It is difficult to think of a society without prisons. As Angela Davis (2003) has argued, prisons are wholly ingrained in our culture and social lives, thereby obtaining the status of indispensable to human existence (9). Consequently, abolitionist theories are often immediately rejected and “dismissed as utopians and idealists” (Ibid., 9-10). In this paper, I wish to reflect on the matter of abolitionism in more detail. In doing so, I will first argue, using Sufjan Stevens’ and Angelo De Augustine’s Murder And Crime, that the intensification of law leads to a paradox of lawlessness. Second, I want to elaborate on possible solutions to this paradox by borrowing from abolitionist theory. Lastly, I return to Murder And Crime and the despair that accompanies the project of abolitionism.
“Evidence known so long. Oh God, I’m lost in my wrongs. Everything froze like stone. Saw you heart couldn’t take much more”, Angelo De Augustine commences the song (Stevens and De Augustine, 2021). It is this human fallibility and the despair it causes that Murder And Crime laments on. As De Augustine continues: “My boy, I don’t know why this life is so cruel and unkind but it weighs on my heart” (Ibid.). In addition to this, however, not only is life cruel and unkind, this reality is sustained through its embeddedness in legal systems. As expressed in the next line: “All joys were taken from your eyes as the law would abide in murder and crime” (Ibid.). It is here that a much more profound idea is expressed. Defined by its institutionalised racism, legal violence, and overall injustice, De Augustine and Stevens argue that contemporary society is akin to a state of lawlessness. As the two harmonise: “If anything goes, then everything’s flawed. Oh, my love, what the violence has caused” (Ibid.). Ultimately, this points to a paradox: a legal system that sanctions violence, produces a lawless condition.
To find a way out of this paradox, it is useful to turn to abolitionist theory. Prison abolitionists have similarly argued that the strategy to be harder on crime – exemplified by Reagan and Bush – has only led to a situation in which legal violence can flourish and inequalities are exacerbated. Consequently, it has led to “the proliferation of prisons and the rise of the prison industrial complex” (Davis 2003, 17). Exploring possible alternatives, abolitionists first and foremost argue that it is “not so much the abolition of prisons but the abolition of a society that could have prisons” that is at stake (Moten and Harney 2004, 114). Ultimately, a society characterised by the paradox of lawlessness can only be repudiated through the foundation of a new society, one characterised by equal distributions of wealth and wellbeing (Davis 2003, 105, 107). Such efforts include but are not limited to: equal and universal access to education and health care, the cultivation of a justice system built around reparation and reconciliation, and the decriminalisation of minor crimes (Ibid., 107-108; McLeod 2019, 1642, 1646-1647). In such a society prisons would become superfluous. In a word, less aggressive law enforcement and the establishment of better laws would help us escape the paradox of lawlessness, the abolitionist argument goes.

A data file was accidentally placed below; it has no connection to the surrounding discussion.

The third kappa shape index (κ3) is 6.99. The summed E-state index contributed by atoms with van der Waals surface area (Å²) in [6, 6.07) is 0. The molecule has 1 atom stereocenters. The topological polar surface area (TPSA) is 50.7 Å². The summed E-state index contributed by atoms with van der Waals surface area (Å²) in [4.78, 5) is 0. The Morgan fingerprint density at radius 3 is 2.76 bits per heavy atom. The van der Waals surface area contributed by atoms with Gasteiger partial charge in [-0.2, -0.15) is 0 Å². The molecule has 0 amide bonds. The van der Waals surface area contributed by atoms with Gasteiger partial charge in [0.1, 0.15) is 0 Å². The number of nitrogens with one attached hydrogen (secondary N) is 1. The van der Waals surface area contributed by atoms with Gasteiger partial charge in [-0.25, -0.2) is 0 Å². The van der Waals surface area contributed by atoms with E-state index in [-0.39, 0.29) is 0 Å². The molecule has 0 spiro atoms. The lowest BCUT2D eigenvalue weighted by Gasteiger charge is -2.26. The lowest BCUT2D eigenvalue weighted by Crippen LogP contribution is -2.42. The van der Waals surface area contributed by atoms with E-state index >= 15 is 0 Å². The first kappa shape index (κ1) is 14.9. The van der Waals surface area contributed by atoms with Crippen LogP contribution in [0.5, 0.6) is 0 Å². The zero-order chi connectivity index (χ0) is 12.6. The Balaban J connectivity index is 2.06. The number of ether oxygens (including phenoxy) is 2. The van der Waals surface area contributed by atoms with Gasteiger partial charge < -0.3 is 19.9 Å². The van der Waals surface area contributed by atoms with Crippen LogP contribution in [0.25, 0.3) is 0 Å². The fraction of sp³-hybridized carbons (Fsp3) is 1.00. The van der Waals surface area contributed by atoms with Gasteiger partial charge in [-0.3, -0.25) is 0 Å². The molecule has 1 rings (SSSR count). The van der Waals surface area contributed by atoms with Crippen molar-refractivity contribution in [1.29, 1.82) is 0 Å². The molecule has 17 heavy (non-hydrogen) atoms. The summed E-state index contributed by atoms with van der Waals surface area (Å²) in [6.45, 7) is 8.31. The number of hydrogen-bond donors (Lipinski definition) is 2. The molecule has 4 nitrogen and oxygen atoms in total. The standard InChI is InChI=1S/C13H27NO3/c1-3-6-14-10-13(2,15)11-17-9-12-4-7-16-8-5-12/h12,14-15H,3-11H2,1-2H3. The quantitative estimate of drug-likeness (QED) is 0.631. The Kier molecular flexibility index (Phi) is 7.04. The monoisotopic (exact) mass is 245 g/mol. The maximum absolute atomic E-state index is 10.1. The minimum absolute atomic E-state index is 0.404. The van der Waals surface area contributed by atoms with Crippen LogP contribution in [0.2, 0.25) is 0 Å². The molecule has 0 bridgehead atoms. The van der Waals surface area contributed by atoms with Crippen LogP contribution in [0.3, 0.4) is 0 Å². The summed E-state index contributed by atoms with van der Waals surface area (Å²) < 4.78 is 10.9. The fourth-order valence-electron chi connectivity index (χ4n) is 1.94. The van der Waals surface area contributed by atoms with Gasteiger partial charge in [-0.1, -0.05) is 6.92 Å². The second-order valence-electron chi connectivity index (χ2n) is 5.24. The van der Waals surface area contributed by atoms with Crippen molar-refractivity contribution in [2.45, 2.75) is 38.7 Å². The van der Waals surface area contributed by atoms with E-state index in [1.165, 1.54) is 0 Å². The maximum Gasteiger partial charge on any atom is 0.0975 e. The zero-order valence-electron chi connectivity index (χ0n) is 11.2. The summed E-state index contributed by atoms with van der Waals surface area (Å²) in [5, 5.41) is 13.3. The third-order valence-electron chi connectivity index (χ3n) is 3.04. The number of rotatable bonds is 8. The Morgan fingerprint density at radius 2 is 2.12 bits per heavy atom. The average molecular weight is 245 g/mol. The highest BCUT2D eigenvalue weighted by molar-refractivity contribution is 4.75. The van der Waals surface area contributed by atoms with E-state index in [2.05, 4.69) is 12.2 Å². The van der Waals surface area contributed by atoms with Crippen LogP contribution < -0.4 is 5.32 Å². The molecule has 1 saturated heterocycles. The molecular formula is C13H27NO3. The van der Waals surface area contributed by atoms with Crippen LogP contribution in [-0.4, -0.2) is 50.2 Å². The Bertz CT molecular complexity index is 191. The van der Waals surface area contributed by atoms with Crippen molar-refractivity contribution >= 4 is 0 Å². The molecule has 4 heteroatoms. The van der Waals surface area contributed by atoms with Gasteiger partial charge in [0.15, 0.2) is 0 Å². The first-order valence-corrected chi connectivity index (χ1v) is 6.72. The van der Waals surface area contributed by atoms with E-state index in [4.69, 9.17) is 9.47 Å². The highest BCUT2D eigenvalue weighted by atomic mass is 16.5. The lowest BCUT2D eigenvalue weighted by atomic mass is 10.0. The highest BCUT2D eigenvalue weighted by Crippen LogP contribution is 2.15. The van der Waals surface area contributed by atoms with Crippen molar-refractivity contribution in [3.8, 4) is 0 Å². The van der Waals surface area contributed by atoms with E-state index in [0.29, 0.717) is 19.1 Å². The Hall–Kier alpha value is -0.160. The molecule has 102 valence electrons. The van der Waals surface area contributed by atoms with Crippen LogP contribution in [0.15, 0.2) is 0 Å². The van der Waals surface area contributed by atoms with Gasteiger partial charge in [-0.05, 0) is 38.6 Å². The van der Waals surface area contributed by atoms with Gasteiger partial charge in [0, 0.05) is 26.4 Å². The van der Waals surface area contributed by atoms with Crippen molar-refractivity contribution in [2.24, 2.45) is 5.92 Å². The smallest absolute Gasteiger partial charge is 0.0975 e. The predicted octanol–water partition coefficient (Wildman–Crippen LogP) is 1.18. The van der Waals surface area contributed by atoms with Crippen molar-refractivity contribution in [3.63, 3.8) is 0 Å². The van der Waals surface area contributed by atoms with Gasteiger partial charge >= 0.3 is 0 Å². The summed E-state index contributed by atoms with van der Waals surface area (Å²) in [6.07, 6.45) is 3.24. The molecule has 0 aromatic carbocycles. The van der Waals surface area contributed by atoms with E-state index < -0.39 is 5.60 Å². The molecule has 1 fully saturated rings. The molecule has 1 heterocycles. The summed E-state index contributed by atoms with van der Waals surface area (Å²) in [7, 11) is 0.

While abolitionist alternatives are undeniably attractive, I wish to express some doubts. As Davis herself concedes, it is difficult to imagine a prison-less society. How can we establish a new, abolitionist society while the current legal order, with all its injustice, is ingrained in our sociality? This doubt is shared by Stevens and De Augustine. Expressing a despair that can only be articulated in music, Murder And Crime tells us the story of a world that is reaching its inevitable end. “Oh god, I’m lost in the antiphon”, De Augustine laments. Reinforcing this profound sense of desperation, he asks us: “Where does everything go when everything’s gone? For my heart cannot break much more” (Stevens and De Augustine, 2021).
Ultimately, the question that remains is whether the paradox of lawlessness can be escaped. Are abolitionist alternatives viable, or is humanity slowly reaching an end-stage? In this paper I have aimed to reflect on abolitionist alternatives to the status quo. Through an exploration of Sufjan Stevens’ and Angelo De Augustine’s Murder And Crime, I have illustrated the paradoxical nature of contemporary legal systems. Abolitionists such as Angela Davis, expressing similar concerns, have offered alternatives to counter this paradox. Primarily, this entails reforming society in such a way that wealth, wellbeing, and justice are distributed equally. Returning to Murder And Crime, I question the viability of such alternatives. Can this paradox be escaped? Are we not, ultimately, walking towards an inevitable dead end?
Davis, Angela, Yvonne. 2003. Are Prisons Obsolete? New York: Seven Stories Press.
McLeod, Allegra, M. 2019. “Envisioning Abolition Democracy.” Harvard Law Review 132: 1613-1649.
Moten, Fred, and Stefano Harney. 2004. “The University and the Undercommons: Seven Theses.” Social Text 22, no. 2: 101-115.